International investors are betting that Asia's economies will get a lift from China's move last month to revalue its currency, the yuan, perplexing those analysts and economists who had argued that the shift would not have much effect.
In the last month, foreign investors have poured almost US$6 billion into Asia's stock markets, with US$1.2 billion entering last week, according to Nomura International, which tracks foreign trading data from Taiwan, South Korea, India, Thailand, Indonesia and the Philippines. That does not include the deluge of cash that analysts say is flowing into Hong Kong, Singapore and Malaysia, which do not disclose data on foreign trading.
According to Emerging Portfolio Fund Research in Cambridge, Massachusetts, equity funds dedicated to Asia outside Japan received US$370 million in new investments the week after China's revaluation and another US$471 million the week after that.
That money is being spread far and wide. In the first week this month, foreign fund managers bought US$519 million worth of stock in Taiwan, according to Nomura. They bought US$244 million worth of stock in Indonesia, a market roughly one-sixth the size of Taiwan's.
"It's the relative-competitiveness angle," said Chua Hak Bin, an economist at DBS Bank in Singapore. "If China has a currency that is going to appreciate, then your currency becomes more competitive relative to China and your exports should do better."
So Taiwan and Thailand, whose electronics exports compete with those from China, would seem poised to benefit from a higher yuan. The same goes for South Korea, which competes with China not only in electronics, but also in steel and other areas.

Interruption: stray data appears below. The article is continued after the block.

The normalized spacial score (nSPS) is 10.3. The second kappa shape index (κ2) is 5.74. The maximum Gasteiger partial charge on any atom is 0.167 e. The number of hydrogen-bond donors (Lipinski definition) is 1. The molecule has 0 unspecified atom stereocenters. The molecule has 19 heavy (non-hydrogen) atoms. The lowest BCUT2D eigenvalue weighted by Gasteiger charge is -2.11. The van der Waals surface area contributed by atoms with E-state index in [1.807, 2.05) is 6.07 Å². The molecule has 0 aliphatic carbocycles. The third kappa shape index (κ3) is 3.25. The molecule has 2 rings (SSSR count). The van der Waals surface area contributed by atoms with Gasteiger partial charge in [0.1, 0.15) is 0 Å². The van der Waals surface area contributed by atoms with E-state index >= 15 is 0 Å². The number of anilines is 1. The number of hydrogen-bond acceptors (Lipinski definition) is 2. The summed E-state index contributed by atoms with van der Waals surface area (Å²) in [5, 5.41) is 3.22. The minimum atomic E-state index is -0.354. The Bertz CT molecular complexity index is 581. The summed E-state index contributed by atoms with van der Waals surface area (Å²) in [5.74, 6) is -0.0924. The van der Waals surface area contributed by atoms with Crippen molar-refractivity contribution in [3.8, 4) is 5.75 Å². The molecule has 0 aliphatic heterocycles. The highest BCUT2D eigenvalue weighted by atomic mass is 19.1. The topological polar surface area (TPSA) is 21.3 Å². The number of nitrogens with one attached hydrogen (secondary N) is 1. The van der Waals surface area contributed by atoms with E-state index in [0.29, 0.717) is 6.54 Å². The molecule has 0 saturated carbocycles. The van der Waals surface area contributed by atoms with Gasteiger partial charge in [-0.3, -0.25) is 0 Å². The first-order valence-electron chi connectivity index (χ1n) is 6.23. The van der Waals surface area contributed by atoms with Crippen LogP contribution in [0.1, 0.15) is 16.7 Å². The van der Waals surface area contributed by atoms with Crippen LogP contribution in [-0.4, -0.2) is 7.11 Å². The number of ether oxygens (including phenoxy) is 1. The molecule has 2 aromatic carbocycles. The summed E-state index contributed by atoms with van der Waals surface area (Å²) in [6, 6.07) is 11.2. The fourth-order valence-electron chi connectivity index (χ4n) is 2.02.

But there is another rationale. The higher yuan means that Asia's other currencies will also rise, so foreign investors who buy stocks denominated in those currencies stand to see a return even if stock prices go nowhere. Before China's revaluation move, most Asian central bankers, seeking to maintain their nations' competitiveness against Chinese exports, were working hard to keep their growing trade surpluses from pushing their own currencies higher.
Rising currencies would tend to cancel out any additional export competitiveness gained as a result of the yuan's rise, however. Indeed, most Asian currencies have appreciated since China's move, including the ringgit, which Malaysia allowed to float freely after having pegged its value to the US dollar since 1998.
And higher currencies are only part of the reason for some to invest in Asian markets.
"The currencies will appreciate, the economies are getting better, the valuations are not expensive, and there's a global liquidity surge caused by the US trade deficit," said Richard Duncan, the author of The Dollar Crisis.
Duncan said that the surge in foreign investment was only a continued side effect of the imbalance in global funds caused by an overvalued dollar. So long as Asian currencies do not appreciate to correct the region's yawning trade surplus with the US, its central banks will continue to recycle dollar earnings by buying US debt, keeping interest rates in the US artificially low and financing continued American purchases of Asian goods, perpetuating the region's export engine.
Many economists said that China's decision to move the yuan 2 percent higher against the US dollar and to begin using a basket of currencies to determine its target value, in place of the dollar peg, would do little to reverse this cycle. And the recent inflows of foreign funds into Asia's stock markets are only part of a buying binge that has put more than US$20 billion into the region's markets so far this year, the biggest influx since at least 2000.